By Teachers, For Teachers
When the Common Core State Standards (CCSS) came rolling out, a lot of teachers were apprehensive. They wondered how the standards were going to change the way they teach, and if students were going to be able to rise to the expectations that were suddenly demanded.
The Common Core State Standards force students to think, and make teachers focus on developing students’ ability to think critically and solve problems. These new tactics leave teachers questioning how to prepare lessons and activities that will meet these standards.
There’s more to it than just reading the details of each standard, and figuring out what you need to teach. Teachers must take a step back and look at the big picture of what the Common Core State Standards are all about.
In order to successfully meet the needs of the CCSS, there are a few things that teachers should be doing:
While some of you may already be doing these things in your classroom, others will need to begin to implement them into their daily curriculum. Here we will explore each factor a little further.
The CCSS request that students demonstrate an understanding of what they read before expressing their opinion. Teachers should craft strong questions, and students need to learn to look into their text to cite evidence for their response to these questions. When leading high-level, text-based classroom discussions, it’s important to teach speaking and listening skills. Teachers can do this by setting goals for their students before the discussions even begin.
For example, ask students to keep an open mind, give them a set number of times they can speak, and tell them if they are going to agree or disagree with a statement they must give specific details as to why. With some practice, students will be able to hold high-level discussions on their own.
Teachers should focus on the learning process, not just the content. The CCSS emphasize the importance of providing students with a pathway to student discovery.
While content is an important and essential element in learning, the process for students to discover information on their own is equally, if not more important.
For example, instead of having students memorize their science vocabulary, teachers should give students the opportunity to really understand each word by connecting it to their lives somehow. Research has shown that when students make multiple connections to a word, they have a better understudying of it. Instead of having students memorize words that they may forget, teach them how to use those words. This will be a skill that students will use throughout their academic career and beyond.
The CCSS stress that students should write for a range of tasks, purposes, and audiences. While many of you already have your students write for an audience (pretend you are an astronaut and write a letter to your family, pretend you are the president of the United States and write a letter to congress, etc.), you can actually use a real audience to give your students a more realistic experience. Give your students a real purpose for each task that you assign. Have students solve a problem that is happening in your school, or have them write a letter to the armed forces. Students will be motived to lean when you give them rich authentic experiences.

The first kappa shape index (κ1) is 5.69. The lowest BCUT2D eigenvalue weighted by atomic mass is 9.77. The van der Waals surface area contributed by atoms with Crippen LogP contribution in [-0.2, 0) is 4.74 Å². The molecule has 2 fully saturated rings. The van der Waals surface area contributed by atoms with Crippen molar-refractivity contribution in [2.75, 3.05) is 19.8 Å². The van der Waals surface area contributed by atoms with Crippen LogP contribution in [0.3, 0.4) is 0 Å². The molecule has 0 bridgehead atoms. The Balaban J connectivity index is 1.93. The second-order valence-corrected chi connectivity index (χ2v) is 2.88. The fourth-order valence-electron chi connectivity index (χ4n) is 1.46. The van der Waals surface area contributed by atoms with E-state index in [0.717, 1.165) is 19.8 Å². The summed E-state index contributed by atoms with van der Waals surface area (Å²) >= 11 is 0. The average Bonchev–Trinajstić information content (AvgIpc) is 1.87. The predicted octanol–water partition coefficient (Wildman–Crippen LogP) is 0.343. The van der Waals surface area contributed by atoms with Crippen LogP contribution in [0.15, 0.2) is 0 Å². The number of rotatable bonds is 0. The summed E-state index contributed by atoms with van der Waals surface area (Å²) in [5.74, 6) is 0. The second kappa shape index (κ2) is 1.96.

According to the CCSS, “K-12 schools should “teach conflicts” so that students are adept at understanding and engaging in argument (both oral and written) when they enter college.” This leads students to think critically and assess their own thinking. The CCSS favor teaching argument over persuasion because it makes students think more logically (what their expected to do in college) versus emotionally. To teach this component, you can ask students to write a research-based argument over a persuasive piece.
The standards demand that teachers increase text complexity. Evidence has shown that too many students are reading at too low a level to be ready for college and beyond. By finding appropriate complex texts at each grade level, students will be able to develop the skills they need for success in school. Teachers should make sure that the individual text is challenging enough for a student, but not so hard that they will stop reading it.
It is just as important to use multiple sources of information to help students see a variety of perspectives on the same topic. For example, after reading a fictional book about Rosa Parks, students can then read a nonfiction book, newspaper article, and magazine article to gather a variety of perspectives. Combining various resources on the same topic will increase engagement and help students make connections.
How are these five components happening in your classroom? Do you already implement them? Adjusting your lessons and activities to meet the needs of the CCSS will take time. Instead of trying to tackle each standard one by one try combining them together. You may find that meeting the needs of the CCSS may not be as hard as you thought.
How do you meet the Common Core State Standards in your classroom? Do you have any specific ways that work for you? Share with us in comment section below, we would love to hear your thoughts.
Janelle Cox is an education writer who uses her experience and knowledge to provide creative and original writing in the field of education. Janelle holds a Master's of Science in Education from the State University of New York College at Buffalo. She is also the Elementary Education Expert for About.com, as well as a contributing writer to TeachHUB.com and TeachHUB Magazine. You can follow her at Twitter @Empoweringk6ed, or on Facebook at Empowering K6 Educators.